While it’s been a long time since most Western countries have experienced a war on their own soil, our mass media is rife with gory imagery that often fetishizes death and destruction. This idea was the starting point for creative director Anna Burns’ and photographer Michael Bodiam’s series, “Silent But Violent.” For the body of work, Burns fashioned mushroom clouds of out benign, household items such as balloons, watermelon, and bouquets — even the embroidery on a quilt. Shot in domestic interiors, the miniature mushroom clouds speak to our desensitized consumption of violent content.
The women in Zhang Jingna’s photographs look so pristine that at a first glance, they appear painted. The New York-based artist styles them in flowing, ruffled gowns and adorns them with flowers and jewels.
French artist Amandine Urruty’s busy graphite drawings overflow with humorous characters. Dog-faced people, sausages painting at easels, floating teeth, and tiny bed sheet ghosts run amuck in her whimsical worlds. One can spend a long time gazing at her drawings and examining each oddball creature. Though the artist’s typical work is monochromatic and small-scale, she recently tried her hand at a large, colorful mural in Zaragoza, Spain. Take a look at some of her recent work below.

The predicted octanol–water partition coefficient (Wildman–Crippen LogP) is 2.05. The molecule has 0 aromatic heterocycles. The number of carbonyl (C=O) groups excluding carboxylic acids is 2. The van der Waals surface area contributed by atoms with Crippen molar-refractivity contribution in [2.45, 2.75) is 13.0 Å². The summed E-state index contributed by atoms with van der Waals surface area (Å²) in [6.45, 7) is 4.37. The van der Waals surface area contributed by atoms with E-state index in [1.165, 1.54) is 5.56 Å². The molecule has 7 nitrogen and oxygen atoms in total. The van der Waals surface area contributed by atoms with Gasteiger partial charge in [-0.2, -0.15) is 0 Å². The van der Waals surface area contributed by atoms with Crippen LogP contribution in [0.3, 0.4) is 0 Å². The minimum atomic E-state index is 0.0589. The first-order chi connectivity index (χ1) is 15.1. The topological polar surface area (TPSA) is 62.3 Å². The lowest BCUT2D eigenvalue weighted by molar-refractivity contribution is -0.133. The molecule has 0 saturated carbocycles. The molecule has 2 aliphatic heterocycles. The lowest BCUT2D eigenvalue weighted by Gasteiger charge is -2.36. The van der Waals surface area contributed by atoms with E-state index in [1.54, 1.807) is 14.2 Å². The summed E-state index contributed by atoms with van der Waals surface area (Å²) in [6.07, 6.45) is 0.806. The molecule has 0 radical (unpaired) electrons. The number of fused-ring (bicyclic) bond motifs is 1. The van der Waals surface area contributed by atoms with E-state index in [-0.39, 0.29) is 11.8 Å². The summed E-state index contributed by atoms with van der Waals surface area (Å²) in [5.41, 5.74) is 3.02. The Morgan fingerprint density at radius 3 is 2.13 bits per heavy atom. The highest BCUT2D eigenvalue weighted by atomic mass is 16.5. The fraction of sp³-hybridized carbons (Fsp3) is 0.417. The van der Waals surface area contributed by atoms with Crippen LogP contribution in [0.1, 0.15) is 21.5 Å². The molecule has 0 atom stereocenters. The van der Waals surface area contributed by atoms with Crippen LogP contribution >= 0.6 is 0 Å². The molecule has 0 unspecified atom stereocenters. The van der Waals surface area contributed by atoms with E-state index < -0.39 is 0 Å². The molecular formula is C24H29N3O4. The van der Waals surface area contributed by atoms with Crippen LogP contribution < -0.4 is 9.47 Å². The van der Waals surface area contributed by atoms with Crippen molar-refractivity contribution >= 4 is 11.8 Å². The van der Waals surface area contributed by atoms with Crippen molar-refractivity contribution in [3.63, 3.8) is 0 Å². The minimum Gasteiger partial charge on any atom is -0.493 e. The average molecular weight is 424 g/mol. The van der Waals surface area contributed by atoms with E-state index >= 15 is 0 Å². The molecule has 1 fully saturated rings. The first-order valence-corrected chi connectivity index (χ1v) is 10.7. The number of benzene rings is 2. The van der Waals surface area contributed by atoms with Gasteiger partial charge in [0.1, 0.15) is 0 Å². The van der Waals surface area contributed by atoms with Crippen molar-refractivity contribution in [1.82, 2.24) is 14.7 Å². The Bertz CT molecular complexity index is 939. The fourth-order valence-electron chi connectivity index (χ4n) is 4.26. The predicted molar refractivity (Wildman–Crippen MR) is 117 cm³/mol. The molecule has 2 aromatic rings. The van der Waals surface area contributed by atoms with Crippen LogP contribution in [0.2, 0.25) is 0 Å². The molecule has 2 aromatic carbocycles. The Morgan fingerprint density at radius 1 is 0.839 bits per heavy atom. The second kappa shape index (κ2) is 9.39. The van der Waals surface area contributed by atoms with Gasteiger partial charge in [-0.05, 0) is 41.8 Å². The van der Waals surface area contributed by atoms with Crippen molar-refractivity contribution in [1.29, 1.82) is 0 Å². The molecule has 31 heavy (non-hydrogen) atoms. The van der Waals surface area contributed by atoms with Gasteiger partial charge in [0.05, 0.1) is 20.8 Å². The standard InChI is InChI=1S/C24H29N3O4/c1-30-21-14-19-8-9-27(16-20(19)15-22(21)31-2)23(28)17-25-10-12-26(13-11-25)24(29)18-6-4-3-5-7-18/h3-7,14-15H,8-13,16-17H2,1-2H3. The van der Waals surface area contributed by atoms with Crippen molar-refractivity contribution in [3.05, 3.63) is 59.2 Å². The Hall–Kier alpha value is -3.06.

German artist Tobias Rehberger’s work is all about illusion. His installations transform rooms into Op Art-inspired, immersive environments that trick the eye. Criss-crossing, black and white patterns flatten the three-dimensional spaces, confusing his viewers’ sense of depth with busy patterns that continue from floor to ceiling. Rehberger’s sculptures are similarly entrancing with their bright colors and geometric forms. Though abstract at a first glance, many of his works cast shadows that form textual messages, adding another dimension of experience to the pieces.
Rebecca Guay is an artist and illustrator whose dreamlike watercolor paintings invite viewers to languish in their sensual imagery. Ornamented with gold leaf, her female protagonists luxuriate on lofty clouds and in cool lagoons. The characters look like goddesses unfettered by mortal woes, at ease in their nudity. Guay’s style of rendering figures with elongated faces and limbs evokes the Pre-Raphaelite movement of the 19th century, though her flat style gives her work a more contemporary look reminiscent of Japanese illustration. Take a look at some of her latest works below.
“Their world was soft like melancholy. The conversation was silent. Their faces were small and round, incapable of invoking fear. Once the door was open, nothing could be unseen.” This is how Kathie Olivas describes the childlike subjects of her latest exhibition at AFA gallery, “Safe from Tomorrow”. The show boasts a series of 20 new paintings and 16 sculptures inspired by early Americana portraiture. The nostalgia felt by her palette and inspiration is constrasted with a concept set in the future.